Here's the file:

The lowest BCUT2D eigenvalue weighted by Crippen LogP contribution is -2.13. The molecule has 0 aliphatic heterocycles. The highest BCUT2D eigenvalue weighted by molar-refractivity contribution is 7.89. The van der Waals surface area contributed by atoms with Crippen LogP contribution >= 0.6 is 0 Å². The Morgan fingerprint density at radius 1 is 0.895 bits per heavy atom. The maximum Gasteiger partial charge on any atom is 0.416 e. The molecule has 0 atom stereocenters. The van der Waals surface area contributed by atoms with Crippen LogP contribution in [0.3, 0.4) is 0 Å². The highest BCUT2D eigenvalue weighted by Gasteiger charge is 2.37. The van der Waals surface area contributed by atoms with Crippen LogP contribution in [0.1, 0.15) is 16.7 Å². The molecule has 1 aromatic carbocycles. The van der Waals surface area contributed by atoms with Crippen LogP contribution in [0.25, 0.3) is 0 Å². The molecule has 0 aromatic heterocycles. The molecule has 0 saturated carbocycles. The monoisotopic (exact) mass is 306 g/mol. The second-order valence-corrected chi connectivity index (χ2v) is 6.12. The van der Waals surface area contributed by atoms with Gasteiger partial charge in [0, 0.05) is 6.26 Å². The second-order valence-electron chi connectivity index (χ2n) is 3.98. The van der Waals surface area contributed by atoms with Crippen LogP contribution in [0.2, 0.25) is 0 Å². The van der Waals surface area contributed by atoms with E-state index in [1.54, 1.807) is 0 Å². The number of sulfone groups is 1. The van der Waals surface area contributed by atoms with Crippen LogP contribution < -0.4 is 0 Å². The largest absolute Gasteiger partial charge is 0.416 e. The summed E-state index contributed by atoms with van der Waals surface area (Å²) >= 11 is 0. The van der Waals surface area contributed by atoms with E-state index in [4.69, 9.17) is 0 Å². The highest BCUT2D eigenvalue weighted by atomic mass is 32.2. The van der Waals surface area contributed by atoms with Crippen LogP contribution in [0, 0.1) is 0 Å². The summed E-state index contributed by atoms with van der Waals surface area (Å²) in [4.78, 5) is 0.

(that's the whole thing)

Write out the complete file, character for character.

The lowest BCUT2D eigenvalue weighted by Crippen LogP contribution is -2.13. The molecule has 0 aliphatic heterocycles. The highest BCUT2D eigenvalue weighted by molar-refractivity contribution is 7.89. The van der Waals surface area contributed by atoms with Crippen LogP contribution >= 0.6 is 0 Å². The Morgan fingerprint density at radius 1 is 0.895 bits per heavy atom. The maximum Gasteiger partial charge on any atom is 0.416 e. The molecule has 0 atom stereocenters. The van der Waals surface area contributed by atoms with Crippen LogP contribution in [0.3, 0.4) is 0 Å². The highest BCUT2D eigenvalue weighted by Gasteiger charge is 2.37. The van der Waals surface area contributed by atoms with Crippen LogP contribution in [0.1, 0.15) is 16.7 Å². The molecule has 1 aromatic carbocycles. The van der Waals surface area contributed by atoms with Crippen LogP contribution in [0.25, 0.3) is 0 Å². The molecule has 0 aromatic heterocycles. The molecule has 0 saturated carbocycles. The monoisotopic (exact) mass is 306 g/mol. The second-order valence-corrected chi connectivity index (χ2v) is 6.12. The van der Waals surface area contributed by atoms with Gasteiger partial charge in [0, 0.05) is 6.26 Å². The second-order valence-electron chi connectivity index (χ2n) is 3.98. The van der Waals surface area contributed by atoms with Crippen LogP contribution in [0.2, 0.25) is 0 Å². The van der Waals surface area contributed by atoms with E-state index in [1.54, 1.807) is 0 Å². The number of sulfone groups is 1. The van der Waals surface area contributed by atoms with Crippen LogP contribution < -0.4 is 0 Å². The largest absolute Gasteiger partial charge is 0.416 e. The summed E-state index contributed by atoms with van der Waals surface area (Å²) >= 11 is 0. The van der Waals surface area contributed by atoms with E-state index in [4.69, 9.17) is 0 Å². The highest BCUT2D eigenvalue weighted by atomic mass is 32.2. The van der Waals surface area contributed by atoms with Crippen LogP contribution in [0, 0.1) is 0 Å². The summed E-state index contributed by atoms with van der Waals surface area (Å²) in [4.78, 5) is 0.